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A Journal on Obstetrics and Gynecology
Indexed/Abstracted in: EMBASE, PubMed/MEDLINE, Scopus, Emerging Sources Citation Index
Minerva Ginecologica 2003 June;55(3):201-7
Low dose hormone replacement therapy: clinical efficacy
Mattsson L. Å., Sporrong T.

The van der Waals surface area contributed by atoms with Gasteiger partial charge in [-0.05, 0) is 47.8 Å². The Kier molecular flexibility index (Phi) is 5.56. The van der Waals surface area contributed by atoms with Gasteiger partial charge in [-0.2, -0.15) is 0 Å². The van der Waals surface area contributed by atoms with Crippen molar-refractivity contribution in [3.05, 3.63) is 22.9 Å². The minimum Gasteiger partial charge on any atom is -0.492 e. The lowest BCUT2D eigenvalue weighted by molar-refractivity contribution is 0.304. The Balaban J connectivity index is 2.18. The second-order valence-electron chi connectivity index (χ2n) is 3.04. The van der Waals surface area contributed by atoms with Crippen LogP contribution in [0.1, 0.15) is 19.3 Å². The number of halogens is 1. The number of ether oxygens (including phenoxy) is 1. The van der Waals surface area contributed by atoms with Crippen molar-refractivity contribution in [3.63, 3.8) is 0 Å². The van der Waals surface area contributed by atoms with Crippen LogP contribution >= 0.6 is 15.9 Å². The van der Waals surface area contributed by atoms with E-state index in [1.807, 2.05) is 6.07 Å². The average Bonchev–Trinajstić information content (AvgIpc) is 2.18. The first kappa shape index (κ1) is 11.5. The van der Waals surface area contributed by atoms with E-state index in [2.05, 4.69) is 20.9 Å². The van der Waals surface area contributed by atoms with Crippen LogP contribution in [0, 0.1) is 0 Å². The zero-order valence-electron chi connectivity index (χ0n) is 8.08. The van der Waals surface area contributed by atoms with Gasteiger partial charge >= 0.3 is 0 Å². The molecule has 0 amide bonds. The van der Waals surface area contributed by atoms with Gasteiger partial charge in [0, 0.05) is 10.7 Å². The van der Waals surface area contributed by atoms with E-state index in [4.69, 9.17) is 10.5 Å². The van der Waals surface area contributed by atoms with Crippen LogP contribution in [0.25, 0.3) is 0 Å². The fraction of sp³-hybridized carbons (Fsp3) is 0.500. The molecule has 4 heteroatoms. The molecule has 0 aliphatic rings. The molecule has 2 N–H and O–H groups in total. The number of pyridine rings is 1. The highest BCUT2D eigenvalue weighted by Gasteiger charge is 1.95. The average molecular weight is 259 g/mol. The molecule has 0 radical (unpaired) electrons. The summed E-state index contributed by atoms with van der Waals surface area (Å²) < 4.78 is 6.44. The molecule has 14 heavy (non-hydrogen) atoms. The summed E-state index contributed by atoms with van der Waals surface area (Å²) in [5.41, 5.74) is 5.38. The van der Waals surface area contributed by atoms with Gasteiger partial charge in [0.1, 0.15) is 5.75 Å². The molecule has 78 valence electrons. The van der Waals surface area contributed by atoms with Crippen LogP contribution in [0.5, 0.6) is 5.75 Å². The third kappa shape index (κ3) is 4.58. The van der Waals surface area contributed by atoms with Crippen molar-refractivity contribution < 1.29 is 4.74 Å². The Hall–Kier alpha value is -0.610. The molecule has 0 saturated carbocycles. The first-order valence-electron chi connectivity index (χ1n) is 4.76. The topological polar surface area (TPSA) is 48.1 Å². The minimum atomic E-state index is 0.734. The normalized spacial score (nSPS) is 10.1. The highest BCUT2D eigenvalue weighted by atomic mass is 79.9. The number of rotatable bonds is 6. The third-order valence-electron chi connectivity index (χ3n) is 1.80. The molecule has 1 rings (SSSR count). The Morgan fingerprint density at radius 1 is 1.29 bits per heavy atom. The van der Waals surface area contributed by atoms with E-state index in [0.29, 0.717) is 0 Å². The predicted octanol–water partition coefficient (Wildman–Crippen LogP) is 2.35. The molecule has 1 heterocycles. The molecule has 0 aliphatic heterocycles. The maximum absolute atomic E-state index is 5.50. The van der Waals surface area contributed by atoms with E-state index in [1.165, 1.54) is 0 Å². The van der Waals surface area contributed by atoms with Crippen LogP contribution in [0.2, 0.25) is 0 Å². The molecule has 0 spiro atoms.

The frequency of hormone replacement therapy (HRT) users has increased during the last 2 decades. A majority of women taking HRT prefer to use formulations that will not induce bleeding disturbances. Accordingly many women prefer continuous combined HRT to obtain amenorrhoea. Previously comparatively high doses of estrogens and progestogens were prescribed to women in the climacteric period. Low doses of estrogens such as estradiol 1 mg and conjugated equine estrogens 0.3 mg orally per day or transdermally applied estradiol 25 µg per 24 hours have been shown to be effective for the treatment of vasomotor symptoms and for prevention of bone loss. With low dose HRT in a continuous combined regimen amenorrhoea will be obtained in a majority of women after a few months of treatment. Low doses of progestogen especially if given on a continuous basis have been shown to protect the endometrium from hyperplasia. Favourable effects in lipid- and lipoprotein patterns have been reported. In addition, fewer side effects such as mastalgia have been found during treatment with low dose regimen compared to high doses. For women requesting HRT it might be a rational alternative to begin with low dose formulations since these doses are sufficient for the majority of women.